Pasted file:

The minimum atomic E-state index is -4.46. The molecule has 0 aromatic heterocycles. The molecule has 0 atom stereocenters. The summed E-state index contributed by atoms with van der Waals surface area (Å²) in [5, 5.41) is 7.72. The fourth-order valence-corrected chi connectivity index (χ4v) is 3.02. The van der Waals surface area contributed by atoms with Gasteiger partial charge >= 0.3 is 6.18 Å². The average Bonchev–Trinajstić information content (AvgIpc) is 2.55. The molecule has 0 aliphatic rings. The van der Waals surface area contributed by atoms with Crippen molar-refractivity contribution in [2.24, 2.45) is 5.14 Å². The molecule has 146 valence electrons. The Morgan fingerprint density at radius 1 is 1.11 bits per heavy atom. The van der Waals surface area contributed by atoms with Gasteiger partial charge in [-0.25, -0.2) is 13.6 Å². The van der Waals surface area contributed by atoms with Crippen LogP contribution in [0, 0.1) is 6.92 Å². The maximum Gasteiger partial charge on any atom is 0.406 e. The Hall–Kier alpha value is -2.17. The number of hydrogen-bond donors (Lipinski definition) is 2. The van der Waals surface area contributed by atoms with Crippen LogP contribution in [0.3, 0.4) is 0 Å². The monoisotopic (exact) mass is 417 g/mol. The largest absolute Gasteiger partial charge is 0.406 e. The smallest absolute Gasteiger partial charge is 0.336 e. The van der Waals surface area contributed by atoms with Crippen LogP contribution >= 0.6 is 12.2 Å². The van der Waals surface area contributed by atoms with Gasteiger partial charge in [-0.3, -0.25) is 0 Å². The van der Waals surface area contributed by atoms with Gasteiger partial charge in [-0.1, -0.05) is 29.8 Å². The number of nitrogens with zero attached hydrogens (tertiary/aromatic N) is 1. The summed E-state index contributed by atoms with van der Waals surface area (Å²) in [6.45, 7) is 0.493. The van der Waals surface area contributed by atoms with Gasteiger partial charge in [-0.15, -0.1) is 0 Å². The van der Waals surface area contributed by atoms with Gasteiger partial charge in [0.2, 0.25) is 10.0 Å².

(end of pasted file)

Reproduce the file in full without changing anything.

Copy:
The minimum atomic E-state index is -4.46. The molecule has 0 aromatic heterocycles. The molecule has 0 atom stereocenters. The summed E-state index contributed by atoms with van der Waals surface area (Å²) in [5, 5.41) is 7.72. The fourth-order valence-corrected chi connectivity index (χ4v) is 3.02. The van der Waals surface area contributed by atoms with Gasteiger partial charge >= 0.3 is 6.18 Å². The average Bonchev–Trinajstić information content (AvgIpc) is 2.55. The molecule has 0 aliphatic rings. The van der Waals surface area contributed by atoms with Crippen molar-refractivity contribution in [2.24, 2.45) is 5.14 Å². The molecule has 146 valence electrons. The Morgan fingerprint density at radius 1 is 1.11 bits per heavy atom. The van der Waals surface area contributed by atoms with Gasteiger partial charge in [-0.25, -0.2) is 13.6 Å². The van der Waals surface area contributed by atoms with Crippen LogP contribution in [0, 0.1) is 6.92 Å². The maximum Gasteiger partial charge on any atom is 0.406 e. The Hall–Kier alpha value is -2.17. The number of hydrogen-bond donors (Lipinski definition) is 2. The van der Waals surface area contributed by atoms with Crippen LogP contribution in [0.3, 0.4) is 0 Å². The monoisotopic (exact) mass is 417 g/mol. The largest absolute Gasteiger partial charge is 0.406 e. The smallest absolute Gasteiger partial charge is 0.336 e. The van der Waals surface area contributed by atoms with Crippen LogP contribution >= 0.6 is 12.2 Å². The van der Waals surface area contributed by atoms with Gasteiger partial charge in [-0.3, -0.25) is 0 Å². The van der Waals surface area contributed by atoms with Gasteiger partial charge in [-0.1, -0.05) is 29.8 Å². The number of nitrogens with zero attached hydrogens (tertiary/aromatic N) is 1. The summed E-state index contributed by atoms with van der Waals surface area (Å²) in [6.45, 7) is 0.493. The van der Waals surface area contributed by atoms with Gasteiger partial charge in [-0.15, -0.1) is 0 Å². The van der Waals surface area contributed by atoms with Gasteiger partial charge in [0.2, 0.25) is 10.0 Å².